operation during the show. It has 2×22 inch double cylinders with a
boiler psi of 115 pounds. It is of the stern wheel type with boiler
built to Tom’s ideas and burns wood efficiently. It is a show
stopper. Saturday, Roy Heinrich and I pulled out with the 50 Case
and 22×38 Red River special machine, set up and threshed the loads
off the bundle wagons and one small stack of grain. The wind
changed shortly after belting up and for a while, had trouble
keeping the drive belt on but managed to finish up without
re-setting. This was a common occurrence during threshing days with
a wind suddenly switching after setting the machine.

Due to the high boiler inspection fee charged by the State of
Oregon, only the 6 engines were under steam, rest were available
for display. Saturday evening, the annual WSFA business meeting was
conducted after a fine dinner in the Silverton High School. All
business brought before the meeting was disposed of and election of
new officers are as follows: W.E. Richardson, president; Hilman
Lovelien, vice president; John Berry, secretary-treasurer and rest
of board of directors was retained. Rodney Pitts was appointed as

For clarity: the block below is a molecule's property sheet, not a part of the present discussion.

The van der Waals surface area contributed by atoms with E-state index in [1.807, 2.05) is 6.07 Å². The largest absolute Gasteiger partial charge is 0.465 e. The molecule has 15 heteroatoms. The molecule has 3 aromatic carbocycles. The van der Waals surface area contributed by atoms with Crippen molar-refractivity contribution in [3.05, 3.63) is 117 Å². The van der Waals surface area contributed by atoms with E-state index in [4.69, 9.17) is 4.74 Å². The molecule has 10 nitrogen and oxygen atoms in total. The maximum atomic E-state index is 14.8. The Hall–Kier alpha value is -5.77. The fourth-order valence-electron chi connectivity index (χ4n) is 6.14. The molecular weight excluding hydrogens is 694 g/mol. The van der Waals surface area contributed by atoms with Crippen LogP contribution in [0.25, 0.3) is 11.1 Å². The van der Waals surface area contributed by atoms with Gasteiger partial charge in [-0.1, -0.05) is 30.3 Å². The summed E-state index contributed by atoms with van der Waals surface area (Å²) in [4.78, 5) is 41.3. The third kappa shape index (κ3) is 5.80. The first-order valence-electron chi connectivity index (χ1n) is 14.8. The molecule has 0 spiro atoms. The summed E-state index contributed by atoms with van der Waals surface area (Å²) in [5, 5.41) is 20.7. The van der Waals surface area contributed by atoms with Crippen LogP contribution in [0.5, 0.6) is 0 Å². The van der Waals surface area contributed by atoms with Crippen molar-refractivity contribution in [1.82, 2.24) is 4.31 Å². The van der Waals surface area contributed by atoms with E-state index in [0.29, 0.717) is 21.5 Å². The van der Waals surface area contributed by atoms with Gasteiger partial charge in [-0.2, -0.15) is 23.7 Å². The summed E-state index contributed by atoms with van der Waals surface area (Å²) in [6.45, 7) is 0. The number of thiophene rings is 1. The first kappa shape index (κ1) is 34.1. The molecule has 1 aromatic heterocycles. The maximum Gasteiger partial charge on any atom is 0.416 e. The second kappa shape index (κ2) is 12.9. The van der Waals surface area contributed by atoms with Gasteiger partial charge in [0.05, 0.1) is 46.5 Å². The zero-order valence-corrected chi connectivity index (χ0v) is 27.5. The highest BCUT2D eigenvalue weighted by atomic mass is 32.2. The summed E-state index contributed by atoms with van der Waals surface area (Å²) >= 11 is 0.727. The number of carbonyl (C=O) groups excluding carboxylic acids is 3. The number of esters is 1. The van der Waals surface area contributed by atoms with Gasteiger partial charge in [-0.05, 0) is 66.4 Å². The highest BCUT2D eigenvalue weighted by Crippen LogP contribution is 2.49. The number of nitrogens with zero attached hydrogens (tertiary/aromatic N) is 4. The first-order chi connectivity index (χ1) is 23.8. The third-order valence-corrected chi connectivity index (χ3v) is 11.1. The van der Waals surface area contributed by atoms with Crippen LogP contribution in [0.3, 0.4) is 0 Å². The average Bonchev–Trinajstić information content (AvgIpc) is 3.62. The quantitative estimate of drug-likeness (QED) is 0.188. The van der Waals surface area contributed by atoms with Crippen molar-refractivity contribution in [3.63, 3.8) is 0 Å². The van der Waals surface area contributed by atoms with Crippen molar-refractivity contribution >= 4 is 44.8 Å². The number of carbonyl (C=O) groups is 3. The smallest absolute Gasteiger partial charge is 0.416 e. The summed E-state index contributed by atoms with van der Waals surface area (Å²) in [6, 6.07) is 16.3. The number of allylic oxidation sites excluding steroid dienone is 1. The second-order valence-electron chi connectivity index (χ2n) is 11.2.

chaplian.

Sunday, the engine crews were on hand early to fire up the
engines and get ready for the parade after dinner and
afternoon’s threshing. I fired up the 50 Case, George Walton
was running the 12 Russell, Bill Hermans was on his regular 12
Russell engine and Leonard Miller, of Santa Rosa, Calif., was
running the 12-36 Case. A Mr. Peterson was on the 20 Case and
Walter Mehmke was on the 16 Russell engine. Clarence Haarsch was
running the 15-30 Oil Pull, Carl Kirsch of St. Paul had his 45 Holt
in action and then last but not least, Al Hermans, of Portland, had
his 25 Best tractor all over the grounds. Mr. Percy Dezotell had
his 1929 12-24 Hart-Parr there, and this tractor is a beautiful job
of restoration, complete to decals and paint job. Ed. T. Currans
assisted by Harvey Lively and one of my boys for one day, sweated
and labored over getting the 29 radiator sections soldered up for
the 30-60 Oil Pull’s radiator. Sunday, they got things together
and then only a pop and snort from the tractor when they tried to
start it. Monday, after cleaning spark plugs and changing magneto,
it took right off. What luck! Over in the machine shed, Carl
Carlson and several of the fellows finally got a 10 hp Root &
Vandevoort gas engine with make and break ignition started after I